UFC 263: Gambler's Guide to Adesanya-Vettori and More
What: UFC 263
Where: Glendale, Arizona
When: June 12
How to Watch: ESPN+
What's At Stake: Sequels don't always exceed originals.
But Dana White and Co. have given themselves a good opportunity for success.
The Gila River Arena will host a sizzling rematch between Israel Adesanya and Marvin Vettori for the middleweight title Adesanya won a year after narrowly beating Vettori in a three-rounder.
That fight was at the same venue on a show topped by Dustin Poirier and Justin Gaethje.
This time, it's the main event on a UFC 263 show supported by flyweight champ Deiveson Figueiredo and challenger Brandon Moreno, who'll run back a split-decision draw from UFC 256 in December.
Bout No. 3 is the UFC's first non-title, non-main event still scheduled for five rounds, and it pits lightning-rod welterweight Nate Diaz against third-ranked contender Leon Edwards in a match that had been slotted as the co-main at UFC 262 in Houston before Diaz suffered an injury.
Eleven other fights round out the main and preliminary cards, and the B/R combat and gambling teams got together to assess how the fights are likely to go and where the best possibilities for profit might be found.
Will the Main Event Go the Distance?
It's the nature of writing about the gambling business.
The urge is to find the most exotic of exotics and encourage readers to bet it to the max, but the mandate alongside that urge is to ensure they leave with as much or more money than when they arrived.
So while we'd love to suggest there's a ton of reasons to go crazy and lay cash on the prospect that either Adesanya or Vettori get things done inside of five rounds, the numbers simply don't back it up.
The champ has fought 10 times since arriving to the UFC, winning all but one. Five of his nine wins have gone the distance, including his first time with Vettori, who's dropped four of 21 career fights—all by decision.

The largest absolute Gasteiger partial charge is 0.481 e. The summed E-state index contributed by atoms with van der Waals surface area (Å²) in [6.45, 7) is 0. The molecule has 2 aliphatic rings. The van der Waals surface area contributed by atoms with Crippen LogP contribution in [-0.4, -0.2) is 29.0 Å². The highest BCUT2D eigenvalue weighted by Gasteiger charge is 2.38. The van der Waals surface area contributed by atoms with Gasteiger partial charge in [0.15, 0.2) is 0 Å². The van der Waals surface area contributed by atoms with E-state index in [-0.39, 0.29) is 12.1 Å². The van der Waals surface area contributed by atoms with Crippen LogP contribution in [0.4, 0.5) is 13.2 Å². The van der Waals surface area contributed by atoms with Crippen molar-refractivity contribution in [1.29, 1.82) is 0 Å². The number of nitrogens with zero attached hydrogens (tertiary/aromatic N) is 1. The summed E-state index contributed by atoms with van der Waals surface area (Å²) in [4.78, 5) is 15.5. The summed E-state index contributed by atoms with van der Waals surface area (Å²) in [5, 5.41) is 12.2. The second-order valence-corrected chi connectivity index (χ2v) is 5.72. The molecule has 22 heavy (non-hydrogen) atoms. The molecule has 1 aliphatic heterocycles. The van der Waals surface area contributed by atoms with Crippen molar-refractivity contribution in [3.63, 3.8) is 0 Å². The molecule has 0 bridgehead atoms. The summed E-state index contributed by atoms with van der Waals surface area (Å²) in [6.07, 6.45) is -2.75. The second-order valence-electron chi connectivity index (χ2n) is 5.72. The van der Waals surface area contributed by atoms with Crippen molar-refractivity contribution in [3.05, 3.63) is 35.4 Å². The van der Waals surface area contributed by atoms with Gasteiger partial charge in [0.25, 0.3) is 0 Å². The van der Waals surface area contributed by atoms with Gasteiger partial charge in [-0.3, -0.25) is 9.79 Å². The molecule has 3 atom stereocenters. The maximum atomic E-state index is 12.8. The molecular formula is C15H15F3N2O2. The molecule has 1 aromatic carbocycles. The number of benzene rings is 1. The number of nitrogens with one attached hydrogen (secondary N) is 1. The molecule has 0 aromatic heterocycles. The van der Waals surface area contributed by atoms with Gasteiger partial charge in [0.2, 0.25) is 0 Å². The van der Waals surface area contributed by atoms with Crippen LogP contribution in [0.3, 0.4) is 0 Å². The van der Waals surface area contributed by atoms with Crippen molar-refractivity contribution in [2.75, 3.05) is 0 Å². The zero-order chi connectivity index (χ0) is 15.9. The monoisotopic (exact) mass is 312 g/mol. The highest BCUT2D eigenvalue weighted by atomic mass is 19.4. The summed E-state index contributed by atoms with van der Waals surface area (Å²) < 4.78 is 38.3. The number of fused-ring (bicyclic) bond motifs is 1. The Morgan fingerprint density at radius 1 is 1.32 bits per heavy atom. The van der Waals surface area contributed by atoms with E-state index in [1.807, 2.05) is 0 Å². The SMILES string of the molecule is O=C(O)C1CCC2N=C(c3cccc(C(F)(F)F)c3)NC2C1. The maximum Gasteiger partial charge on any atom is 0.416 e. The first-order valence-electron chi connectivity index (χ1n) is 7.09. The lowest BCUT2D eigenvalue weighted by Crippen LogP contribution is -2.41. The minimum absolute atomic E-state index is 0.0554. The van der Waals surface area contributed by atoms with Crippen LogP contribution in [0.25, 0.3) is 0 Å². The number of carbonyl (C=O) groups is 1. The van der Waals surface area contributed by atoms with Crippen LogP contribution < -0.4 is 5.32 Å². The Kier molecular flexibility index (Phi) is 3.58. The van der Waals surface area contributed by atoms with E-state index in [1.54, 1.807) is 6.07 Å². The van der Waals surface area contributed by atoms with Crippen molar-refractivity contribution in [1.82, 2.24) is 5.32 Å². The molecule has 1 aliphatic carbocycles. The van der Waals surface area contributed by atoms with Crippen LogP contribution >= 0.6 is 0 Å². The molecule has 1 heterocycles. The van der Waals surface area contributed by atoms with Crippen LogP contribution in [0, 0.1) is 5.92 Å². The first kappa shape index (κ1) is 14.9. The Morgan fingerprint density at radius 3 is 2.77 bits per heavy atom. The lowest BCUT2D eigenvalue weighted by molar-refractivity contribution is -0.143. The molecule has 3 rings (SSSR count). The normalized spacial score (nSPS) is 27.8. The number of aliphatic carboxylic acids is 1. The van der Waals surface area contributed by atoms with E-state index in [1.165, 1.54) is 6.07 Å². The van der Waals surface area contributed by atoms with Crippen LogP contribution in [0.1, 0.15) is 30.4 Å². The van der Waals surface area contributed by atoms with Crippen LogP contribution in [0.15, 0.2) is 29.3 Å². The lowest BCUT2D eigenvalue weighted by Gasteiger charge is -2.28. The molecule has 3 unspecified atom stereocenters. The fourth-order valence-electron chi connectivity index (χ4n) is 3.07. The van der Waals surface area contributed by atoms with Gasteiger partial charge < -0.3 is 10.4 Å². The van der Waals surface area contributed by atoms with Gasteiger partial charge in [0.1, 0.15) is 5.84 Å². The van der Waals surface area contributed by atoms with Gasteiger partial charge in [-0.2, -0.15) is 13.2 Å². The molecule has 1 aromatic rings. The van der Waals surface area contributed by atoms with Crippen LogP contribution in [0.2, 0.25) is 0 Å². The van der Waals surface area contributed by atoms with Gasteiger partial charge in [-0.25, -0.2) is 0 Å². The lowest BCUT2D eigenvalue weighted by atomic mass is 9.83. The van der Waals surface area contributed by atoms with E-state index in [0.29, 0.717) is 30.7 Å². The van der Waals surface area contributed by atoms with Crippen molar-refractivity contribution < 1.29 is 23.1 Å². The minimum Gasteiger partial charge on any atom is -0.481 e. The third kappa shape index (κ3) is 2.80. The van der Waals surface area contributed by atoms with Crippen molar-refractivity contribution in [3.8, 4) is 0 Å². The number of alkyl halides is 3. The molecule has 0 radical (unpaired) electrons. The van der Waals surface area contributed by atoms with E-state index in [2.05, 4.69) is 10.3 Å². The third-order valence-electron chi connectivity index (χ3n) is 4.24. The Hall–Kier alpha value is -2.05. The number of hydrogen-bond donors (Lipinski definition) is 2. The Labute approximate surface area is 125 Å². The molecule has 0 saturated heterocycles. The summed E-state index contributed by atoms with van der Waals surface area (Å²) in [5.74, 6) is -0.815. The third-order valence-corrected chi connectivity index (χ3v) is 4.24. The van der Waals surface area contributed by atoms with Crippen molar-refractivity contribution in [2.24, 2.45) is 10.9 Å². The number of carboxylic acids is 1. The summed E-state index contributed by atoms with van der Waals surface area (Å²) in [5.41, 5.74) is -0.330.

The challenger reached the UFC in 2016 and has won seven of 10 fights with two losses and a draw. As mentioned, both defeats were by decision, as were five of the seven wins.
And the two foes he did submit—Alberto Uda in 2016 and Karl Roberson in 2020—could hardly be considered on Adesanya's level, given a combined UFC record of 4-6.
Given all that and considering the close-to-the-vest nature of the DraftKings odds either way, the pick to make is that, yes, the main event will go the distance.
Lay the $139 to collect the $100 and resolve to make your big score elsewhere on the card.
Adesanya vs. Vettori 2: Who’s Going to Win?
So, who thought this was what Israel Adesanya would get next?
The New Zealand-based middleweight striking machine climbed to 205 pounds after three defenses at 185 and entered a bout at UFC 259 with Jan Blachowicz as the favorite to become a two-division champ.
Instead, he's back to the drawing board against a former foe.
Adesanya was outlanded and/or manhandled for most of 25 minutes while dropping a wide unanimous decision to Blachowicz and incurring his first loss in 21 bouts.
His return coincides with the rise of Marvin Vettori, who's won six straight fights since losing narrowly to Adesanya in 2018. That fight ended with three 29-28 scorecards—two for Adesanya, one for Vettori—and saw the now-champ aim to strike while the Italian tried to get to the floor.
Vettori got two takedowns, but never established control and was on the wrong end of a decisive 57-46 gap in significant strikes across 15 minutes.
Needless to say, Saturday's winner will be the one who consistently imposes his will on the other across 25 minutes. Another thing to look is how the champ responds to his initial loss.
After the domination on the mat by Blachowicz, is he less willing to take risks to land shots and open himself to takedowns? Or does he take the opposite tack and become even more aggressive and varied in his striking to try to dissuade the Italian from getting into takedown position?
The former scenario is the guess from here.
Vettori may not be as powerful as Yoel Romero was heading into Adesanya's second-most recent title defense, but he is faster and more athletic. He'll do more damage on the feet than the massive Cuban was able to and get the fight to the mat in a manner that Romero never accomplished.
It may not result in a stoppage, but it should be clear-cut enough to get the scorecards.
And don't worry, if you're brazen enough to follow our advice suggesting a plus-200 underdog will beat an accomplished champion, we won't even ask for a slice of your profits.
If you've read this far, you already know how we feel about underdogs.
And given our wager of choice in the main event, it's no surprise we'll be prospecting elsewhere, too.
Fortunately, this is a card that's not hurting for intriguing plus-side options.
Here are a couple we'd suggest you take a look at.